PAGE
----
Colorful clothing brand Mamadoux hosted a party at Los Angeles’s exclusive On the Rox last week for the launch of its new retail website, a collection of women’s pieces with a rainbow-raving-hippie-meets-urban-Cali-cool aesthetic. Handmade by designer Elliott Beach, each piece is cut and sewn in LA.
The speakeasy-style event required a password to enter (it was Neon Pony), upon which guests were greeted by sexy, deep house/techno grooves from Lee Foss. NAKID was there to document the fete at On the Rox, which featured many of the Mamadoux models (wearing the hottest Mamadoux items, of course) that were shot by Wright for the website.
This year, the one-of-a-kind pieces have been spotted on singer and LA native Anabel Englund and Miley Cyrus. We caught up with Beach about his inspiration and process, and big things on the horizon for Mamadoux.
NAKID: When and how did the concept for Mamadoux come about? Does the rave/plur/EDM culture have any influence?
Elliott Beach: It would’ve been 2011. It kind of started in that sort of category I guess; [Palma and I] we both love house music. But I’d make something and it would sell because it’s one-of-a-kind, and then I wouldn’t make it again unless someone ordered it. But I don’t like the same thing twice – I don’t even let people order something in the same color; it’s just boring to me. I never want to make the same thing twice.
NAKID: Where do you draw your inspiration?
EB: I get a lot from older films and photos, and I’m really into the history of them. I don’t look at current trends at all – I don’t even care what’s trendy. In fact, I prefer to make something NOT trendy: Whatever cuts, sihouettes and colors I know are popular, I do the opposite. You can see that with the swimwear: [Women are wearing] such low cut bottoms, and so I do all the high cut. But now that’s sort of coming back into style, and once it is I’m going back to low cut. I love doing the opposite of what people think they want.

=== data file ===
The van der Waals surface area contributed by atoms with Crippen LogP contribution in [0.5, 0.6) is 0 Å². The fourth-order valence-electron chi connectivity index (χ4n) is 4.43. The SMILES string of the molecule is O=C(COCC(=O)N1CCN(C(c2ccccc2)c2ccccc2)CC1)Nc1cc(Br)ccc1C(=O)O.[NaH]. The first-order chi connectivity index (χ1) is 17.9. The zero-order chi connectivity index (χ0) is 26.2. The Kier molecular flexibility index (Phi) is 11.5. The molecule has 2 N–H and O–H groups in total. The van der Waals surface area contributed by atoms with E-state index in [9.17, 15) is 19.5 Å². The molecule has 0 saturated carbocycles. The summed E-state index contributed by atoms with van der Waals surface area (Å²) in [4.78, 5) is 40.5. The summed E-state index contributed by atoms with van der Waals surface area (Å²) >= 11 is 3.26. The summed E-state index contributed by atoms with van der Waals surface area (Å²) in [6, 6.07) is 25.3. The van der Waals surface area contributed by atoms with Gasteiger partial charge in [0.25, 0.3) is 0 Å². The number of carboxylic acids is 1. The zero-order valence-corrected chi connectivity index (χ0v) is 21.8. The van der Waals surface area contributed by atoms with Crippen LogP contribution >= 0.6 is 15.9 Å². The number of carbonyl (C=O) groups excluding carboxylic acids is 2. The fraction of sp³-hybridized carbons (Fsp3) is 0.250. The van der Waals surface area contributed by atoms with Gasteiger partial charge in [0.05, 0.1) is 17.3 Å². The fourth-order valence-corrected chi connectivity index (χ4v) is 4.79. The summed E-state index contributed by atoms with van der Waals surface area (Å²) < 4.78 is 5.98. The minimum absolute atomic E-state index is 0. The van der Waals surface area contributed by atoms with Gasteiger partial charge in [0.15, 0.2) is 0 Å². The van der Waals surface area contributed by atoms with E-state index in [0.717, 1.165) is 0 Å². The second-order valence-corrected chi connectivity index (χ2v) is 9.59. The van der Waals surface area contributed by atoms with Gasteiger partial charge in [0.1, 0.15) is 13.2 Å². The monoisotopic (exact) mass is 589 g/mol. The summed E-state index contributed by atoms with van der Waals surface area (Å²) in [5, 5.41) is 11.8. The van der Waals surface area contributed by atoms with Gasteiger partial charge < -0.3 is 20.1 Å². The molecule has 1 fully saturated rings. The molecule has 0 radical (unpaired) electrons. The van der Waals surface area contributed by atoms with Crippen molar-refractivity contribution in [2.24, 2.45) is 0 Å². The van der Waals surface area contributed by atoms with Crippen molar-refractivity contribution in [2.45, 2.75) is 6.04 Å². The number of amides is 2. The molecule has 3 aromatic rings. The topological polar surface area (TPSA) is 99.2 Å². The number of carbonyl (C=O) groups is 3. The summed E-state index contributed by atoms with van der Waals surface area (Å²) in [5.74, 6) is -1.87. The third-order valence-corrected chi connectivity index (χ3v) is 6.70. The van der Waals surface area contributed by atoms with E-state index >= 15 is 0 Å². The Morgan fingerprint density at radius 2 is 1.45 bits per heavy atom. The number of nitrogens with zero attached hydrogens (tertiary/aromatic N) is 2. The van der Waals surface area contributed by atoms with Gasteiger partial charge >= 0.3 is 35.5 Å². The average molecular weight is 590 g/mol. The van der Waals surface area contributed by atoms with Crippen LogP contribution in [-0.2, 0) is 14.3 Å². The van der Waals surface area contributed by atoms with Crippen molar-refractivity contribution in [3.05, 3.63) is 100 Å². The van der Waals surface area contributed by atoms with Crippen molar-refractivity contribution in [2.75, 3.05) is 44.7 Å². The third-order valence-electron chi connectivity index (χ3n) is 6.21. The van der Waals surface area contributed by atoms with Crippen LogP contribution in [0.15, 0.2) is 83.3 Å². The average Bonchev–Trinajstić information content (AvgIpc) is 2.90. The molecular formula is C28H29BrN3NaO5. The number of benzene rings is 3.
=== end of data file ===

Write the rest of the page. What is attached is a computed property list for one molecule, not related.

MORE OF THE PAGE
I like to look at history, but I’d never want to duplicate it. I love juxtaposition, something unexpected – there always has to be an element that makes people think, “I never would have thought of that.”
NAKID: Speaking of one-of-a-kind, where do you find such rad prints and patterns, anyway? Do you rummage through vintage or consignment shops?
EB: All the fabric is pretty much recycled — not like recycled raw material, more like fabrics that would have been possibly discarded or bought from warehouses or designers going out of business. We try to be socially responsible about the materials. In terms of the prints, we hand draw what we want and we get it turned into a screen print, and then I screen print all the prints. But they’re abstract and hand-drawn.
NAKID: The line is turning heads though, Miley Cyrus being one of them! What was it like working with her?
EB: It was a great opportunity! We really like her and we think she’s perfect for the brand: She’s not afraid to be herself, she’s colorful, and she really is a great representative of Mamadoux. We’d like to do more with her and I think we got a good response.
NAKID: What’s up next for Mamadoux? Anything we should keep an eye out for?
EB: Lee Foss hired me to make custom alien suits and Palma to cast the girls and lead the hair and makeup for his Modern Amusement parties. We’ve done that a few times and are going to do it later this month. And we’re talking with [Anabel Englund] about doing another custom for her; she performs in the clothes a lot.
Also, at the beginning of the year, probably January, we’re talking about doing a mass marketed line of Mamadoux.
NAKID: That’s exciting! Is this is also tricky / challenging, considering the whole never-make-anything-twice rule?
EB: Its difficult, one thing we thought of doing was limited runs in small quantities – 20, 50 or maybe 100 but that’s it. Then it’s done and not recreated again. One thing we want to do to help keep the brand’s integrity is never want to “pump out” the same thing, or outsource, etc. When we do manufacture, it’s going to be all in America – probably LA. We would never manufacture anywhere outside of America.